Stenotic Nares

Also called constricted or pinched nostrils. This is a common congenital disorder of the nose (nostrils) in brachycephalic breeds of dogs. The condition occurs when the nasal tissue is overly soft. What happens with stenotic nares is when the dog breathes it collapses its nostrils. Some symptoms include a foamy discharge when it breathes, noisy/labored breathing, blue gums or fainting. This is simple to diagnose by simply looking at the size of the opening into the nostrils. However, your vet may want to sedate your dog and examine them for other things such as an elongated soft palate or everted laryngeal saccules. These conditions tend to appear together and present with similar symptoms. Stenotic nares are corrected surgically.

If you suspect your Pug is displaying any unusual symptoms, please get them examined by your veterinarian as soon as possible.

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Comments

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pug_lady (over 5 years ago)

I just found out my pug is blind in her right eye and going blind in the left eye. We found this out after she had surgery for bladder stones. Has anyone had their pug in for bladder stones? Now she is beginning to cough. She goes tomorrow to have her staples removed from her stomach so I will discuss the cause of her cough with our Vet.

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MamaPugford (over 5 years ago)

Hi pug_lady! Sorry to hear about all of the health issues with your pug. Our pugs have never had issues with bladder stones. Does it seem to be causing pain? Hope she feels better soon!

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Pugsleigh (over 5 years ago)

I am so sorry to hear about your little pug baby.
Please keep us updated.
i have never had a pug with bladder stones,
but I have had a pug with kidney disease.

pug hugs to your little pug.
Debbie

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junsbug (over 4 years ago)

what is pde and all the other 's. i am new with a pug and dont know the deffinations, thanks June an Sophie

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colemattson (over 5 years ago)

Our 7 year old pug recently woke up with a honking cough. He has never had any health issues to date and the cough is quite sporadic, but constant (about two bouts an hour or so). The cough does not seem to be exacerbated by exercise as he was able to run in the park with no issues. Also, gently pressing on the trachea does not cause a coughing fit. We are sure it is not kennel cough as he hasn't been around any other dogs other than his sister, who is symptom free. Does this sound like a collapsed trachea or possibly some sort of respitory infection?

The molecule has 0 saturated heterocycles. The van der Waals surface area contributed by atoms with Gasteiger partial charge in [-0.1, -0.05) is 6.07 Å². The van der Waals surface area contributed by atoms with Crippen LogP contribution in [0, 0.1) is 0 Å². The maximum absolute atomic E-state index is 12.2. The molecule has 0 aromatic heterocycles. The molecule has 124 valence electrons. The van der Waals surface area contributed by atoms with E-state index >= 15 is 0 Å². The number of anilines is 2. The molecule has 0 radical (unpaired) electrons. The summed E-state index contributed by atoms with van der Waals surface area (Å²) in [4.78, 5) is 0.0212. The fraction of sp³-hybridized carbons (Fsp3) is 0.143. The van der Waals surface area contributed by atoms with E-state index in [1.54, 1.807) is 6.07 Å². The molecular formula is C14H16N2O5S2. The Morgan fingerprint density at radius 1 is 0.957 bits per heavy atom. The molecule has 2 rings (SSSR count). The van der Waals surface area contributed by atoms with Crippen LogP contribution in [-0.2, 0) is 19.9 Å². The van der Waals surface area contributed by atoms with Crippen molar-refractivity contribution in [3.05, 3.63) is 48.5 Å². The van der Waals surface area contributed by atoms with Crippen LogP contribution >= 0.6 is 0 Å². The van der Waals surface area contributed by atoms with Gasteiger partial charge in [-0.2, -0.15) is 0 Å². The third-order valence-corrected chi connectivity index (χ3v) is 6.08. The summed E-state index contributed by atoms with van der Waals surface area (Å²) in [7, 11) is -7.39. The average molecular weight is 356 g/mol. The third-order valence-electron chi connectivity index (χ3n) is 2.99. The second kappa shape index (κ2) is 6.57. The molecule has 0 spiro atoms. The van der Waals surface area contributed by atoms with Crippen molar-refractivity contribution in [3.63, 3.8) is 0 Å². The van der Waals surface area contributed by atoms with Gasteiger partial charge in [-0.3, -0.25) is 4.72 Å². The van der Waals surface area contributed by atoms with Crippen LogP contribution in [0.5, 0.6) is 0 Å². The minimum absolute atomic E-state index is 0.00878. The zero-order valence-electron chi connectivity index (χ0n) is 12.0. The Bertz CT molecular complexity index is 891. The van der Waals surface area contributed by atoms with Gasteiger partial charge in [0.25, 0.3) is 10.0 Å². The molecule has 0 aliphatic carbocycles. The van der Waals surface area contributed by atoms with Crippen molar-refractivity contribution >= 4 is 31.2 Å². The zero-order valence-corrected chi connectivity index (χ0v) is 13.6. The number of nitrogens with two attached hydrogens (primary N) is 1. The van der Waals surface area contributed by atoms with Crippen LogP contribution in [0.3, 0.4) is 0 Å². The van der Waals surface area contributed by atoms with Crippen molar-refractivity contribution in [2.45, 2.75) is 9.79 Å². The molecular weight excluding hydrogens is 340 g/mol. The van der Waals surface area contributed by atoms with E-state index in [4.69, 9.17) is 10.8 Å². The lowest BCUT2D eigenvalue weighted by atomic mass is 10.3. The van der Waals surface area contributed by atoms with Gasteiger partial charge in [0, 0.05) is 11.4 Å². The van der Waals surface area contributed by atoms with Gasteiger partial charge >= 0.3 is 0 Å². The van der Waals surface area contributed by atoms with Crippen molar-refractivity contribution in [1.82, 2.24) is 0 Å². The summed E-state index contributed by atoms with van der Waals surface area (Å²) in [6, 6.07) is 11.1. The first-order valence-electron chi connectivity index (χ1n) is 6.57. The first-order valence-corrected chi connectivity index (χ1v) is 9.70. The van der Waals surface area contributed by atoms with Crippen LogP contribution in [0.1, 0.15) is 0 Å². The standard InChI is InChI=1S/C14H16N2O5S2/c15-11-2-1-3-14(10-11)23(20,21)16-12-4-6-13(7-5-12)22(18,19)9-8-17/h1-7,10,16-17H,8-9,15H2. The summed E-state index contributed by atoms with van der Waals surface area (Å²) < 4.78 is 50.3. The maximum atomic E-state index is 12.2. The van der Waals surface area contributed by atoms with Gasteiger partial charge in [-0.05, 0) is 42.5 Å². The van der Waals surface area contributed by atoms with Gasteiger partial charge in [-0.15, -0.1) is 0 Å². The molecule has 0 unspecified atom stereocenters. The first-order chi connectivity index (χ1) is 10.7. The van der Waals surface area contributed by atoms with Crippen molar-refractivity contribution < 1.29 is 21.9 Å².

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Shpigford Staff (over 5 years ago)

@colemattson: My guess is it's some sort of infection, but I highly suggest taking in your pug to your vet to get him checked out.

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Katie2001 (over 5 years ago)

Hi
Our Katie has KCS and is not blind in her right eye but has decreased vision. She has to get two doses of auto immune in the right eye and one in the left eye everyday. We also use OTC artificial tears. She has never had bladder stones but she has at least one ear infection a year around the end of summer. she has allergies to. Pug-lady I hope your baby feels better soon.

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Bailey n Cookie (over 5 years ago)

I think my Pug may have PDE. Does anyone have a pug with this disorder? She has epilepsy and its controlled with medication. Her sezuires usually arent too bad or too often. She had one approx 2 weeks ago and she just isnt the same. She seems to have every symptom listed here. My vet did a complete blood panel on her and everything is good. He said another way to check to see what is going on is through an MRI which is 1200.00 we cant afford. Im at a loss. She definately isnt in pain and Putting her down is not an option right now. I would appreciate anyones input who has experience with this disease.
Thanks

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RosienMikeysMom (over 5 years ago)

hi bailey n cookie....
i just sent you a private message, hope you can find what you are looking for. let me know if i can do anything else...
pug hugs,
carol

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kchc21 (over 5 years ago)